Gartner Blog Network

The Good And Bad Sides of Visibility

by Debbie Wilson  |  August 25, 2009  |  3 Comments

My colleague and friend Andrew White was kind enough this morning to send me a link to a very interesting article in today’s Financial Times:  When Procurement is a Matter of Life and Death.  I think it’s a good article from the standpoint of bringing up that procurement need not be a backwater for “little people.”  It’s a wonderful place to be for capable people that are fascinated with how to build a top-notch, innovative supply base while simultaneously keeping spend to a minimum.  I’m really glad that people are more and more broadly recognizing the important and strategic contribution procurement can make to the organization.  

 But the article also demonstrates the continued lack of understanding of what procurement does.  Lost tanks?  Procurement BUYS things – including tanks – but I’ve never seen the task of choosing where to keep things or setting up an inventory system that effectively tracks it location as in-scope for procurement.  Procurement’s job ends when the purchased items or services are received.  And a helicopter with a kitchenette?  Procurement doesn’t design the products it buys – at most procurement would work with suppliers to facilitate input into design, not decide what features to put in.  

 Someday I hope to read articles that blame procurement for things that really are their fault – such as picking unduly risky vendors, not addressing supplier performance issues, or paying too much for what they buy.  And until then, I guess I’ll be glad to settle for procurement increasingly getting the attention that it deserves.   

Category: cost-cutting  procurement-staffing  

Deborah R Wilson
Research Vice President
8 years at Gartner
15 years IT industry

Deborah Wilson, a Gartner research vice president, covers procurement strategies and applications. Her areas of interest include procure-to-pay, e-marketplaces, e-sourcing, spend analysis, services procurement and supply risk assessment. Read Full Bio

Thoughts on The Good And Bad Sides of Visibility

  1. David Heller says:

    The view that “Procurement’s job ends when the purchased items or services are received” contributes to the fact that historically procurement has not attracted the best and the brightest. Why would someone want to be a part of an organization that has, in the big picture of things, a very limited scope? For both of the examples you referenced I can think of reasons why procurement absolutely should have been expected to be involved:

    Lost tanks: were they ever received? were they logged into some solution that helps track fuel, maintenance and munition costs that could lead to procurement helping lower costs in those areas

    Kitchenette in the helicopter: For a multi-billion project procurement should be involved at a detailed level on ensuring the supplier understands the requirements, and in continuing to monitor the project for cost overruns. As was reported in the NYTimes “the project underscored the larger failure to accurately assess the cost of military projects in advance”. Who better than procurement to address that failure?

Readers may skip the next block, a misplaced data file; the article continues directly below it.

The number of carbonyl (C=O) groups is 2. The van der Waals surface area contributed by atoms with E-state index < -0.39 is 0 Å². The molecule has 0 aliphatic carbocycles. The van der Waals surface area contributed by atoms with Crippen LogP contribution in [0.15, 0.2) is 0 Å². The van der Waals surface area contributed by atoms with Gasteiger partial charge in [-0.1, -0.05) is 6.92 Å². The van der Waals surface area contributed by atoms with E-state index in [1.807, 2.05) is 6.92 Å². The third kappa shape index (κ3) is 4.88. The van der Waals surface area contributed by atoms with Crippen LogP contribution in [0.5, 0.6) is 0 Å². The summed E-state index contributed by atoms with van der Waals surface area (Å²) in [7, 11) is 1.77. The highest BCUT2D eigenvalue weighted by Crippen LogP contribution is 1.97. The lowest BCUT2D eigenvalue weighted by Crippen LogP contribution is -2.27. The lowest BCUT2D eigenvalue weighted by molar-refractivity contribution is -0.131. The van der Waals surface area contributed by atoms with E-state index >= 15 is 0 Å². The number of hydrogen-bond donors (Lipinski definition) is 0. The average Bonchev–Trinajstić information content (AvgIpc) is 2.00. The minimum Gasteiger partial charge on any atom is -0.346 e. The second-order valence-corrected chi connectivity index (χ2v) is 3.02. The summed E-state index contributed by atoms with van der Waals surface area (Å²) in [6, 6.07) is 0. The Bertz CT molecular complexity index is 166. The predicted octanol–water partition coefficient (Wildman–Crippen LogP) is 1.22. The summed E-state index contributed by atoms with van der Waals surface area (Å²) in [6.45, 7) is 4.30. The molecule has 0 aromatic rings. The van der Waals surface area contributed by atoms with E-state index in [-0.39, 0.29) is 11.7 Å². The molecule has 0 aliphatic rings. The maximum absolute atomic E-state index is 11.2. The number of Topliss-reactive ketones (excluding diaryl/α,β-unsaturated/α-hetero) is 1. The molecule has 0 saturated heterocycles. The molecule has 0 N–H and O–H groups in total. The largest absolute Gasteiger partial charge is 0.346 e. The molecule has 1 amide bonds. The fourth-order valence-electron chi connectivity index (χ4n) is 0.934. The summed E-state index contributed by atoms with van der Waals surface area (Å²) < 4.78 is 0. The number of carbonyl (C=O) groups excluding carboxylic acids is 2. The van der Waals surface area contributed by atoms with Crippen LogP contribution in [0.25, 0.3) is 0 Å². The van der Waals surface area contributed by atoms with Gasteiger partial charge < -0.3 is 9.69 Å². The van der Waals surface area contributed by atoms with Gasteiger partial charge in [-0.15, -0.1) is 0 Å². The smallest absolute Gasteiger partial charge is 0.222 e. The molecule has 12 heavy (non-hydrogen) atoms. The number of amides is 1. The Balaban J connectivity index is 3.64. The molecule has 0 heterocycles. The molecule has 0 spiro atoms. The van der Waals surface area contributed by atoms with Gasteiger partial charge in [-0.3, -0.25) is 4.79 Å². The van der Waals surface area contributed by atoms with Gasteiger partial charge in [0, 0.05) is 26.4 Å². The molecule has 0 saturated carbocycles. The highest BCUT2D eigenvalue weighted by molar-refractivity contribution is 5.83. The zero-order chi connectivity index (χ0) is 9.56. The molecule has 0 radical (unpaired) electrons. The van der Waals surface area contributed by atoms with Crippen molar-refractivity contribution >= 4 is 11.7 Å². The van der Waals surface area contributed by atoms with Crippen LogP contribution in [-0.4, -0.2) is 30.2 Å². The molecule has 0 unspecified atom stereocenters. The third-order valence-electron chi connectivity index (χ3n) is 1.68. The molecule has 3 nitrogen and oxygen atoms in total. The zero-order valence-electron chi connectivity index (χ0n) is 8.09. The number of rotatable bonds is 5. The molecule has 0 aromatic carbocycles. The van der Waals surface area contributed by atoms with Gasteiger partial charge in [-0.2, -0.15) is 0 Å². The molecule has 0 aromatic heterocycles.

2. Debbie Wilson says:

    Thank you for your comments David but I think your naiveté is showing. First of all, establishing procurement strategy, sourcing vendors, and negotiating pricing is far from a “limited scope” activity. I don’t think any excuse is required to take pride in the ability to perform those tasks well or in the value that doing these things well brings to the overall organization.

    Second, in the tank example, I agree that procurement’s job isn’t done until something is recieved. (you asked – were the tanks ever received?) Here we agree, and this is what I originally said. And then last, I also agree that accurately projecting and then crisply managing costs is part of procurement’s job. But given that procurement did that, the job of deciding what features to leave in and what to leave out should be the duty of the designer/requester.

    Here’s a story. Years ago a very talented commodity manager for facilities (and one of my BEST people) got herself in a pickle because she crossed that line into design. Our organization was building a new headquarters, and she was negotiating the furnishings contracts. Somewhere along the way she ended up participating in the decision of the choice of carpet design. Well once the carpet was installed, I heard that our CEO didn’t like the color. “Who on earth picked that . . .” was asked, and the CEO was most unhappy that the choice was that of my wonderful staff member. Well you might imagine what ensued – ridicule over why a procurement professional would be in the business of picking the carpeting color. I was later unable to help her with a promotion because people remembered this error. This is what organizations hire interior designers for – at least for projects this large.

    Should procurement go to the whatever department and say, “Sir/Madam, did you know that adding a kitchenette to the presidentail helicopter is costing 524,000?” YES. Absolutely, and this is another complex and honorable job. Should they say, “Sir/Madam, I think its a waste of taxpayer money to add a kitchenette to the helicopter . . ?” Well this, I assert, is crossing the line.

  3. David Heller says:

    I guess we have a different opinion of what value a procurement professional should strive to provide. The superstars I know in the discipline wouldn’t want to be put in a box. If that’s being naive than I’ll take the label.

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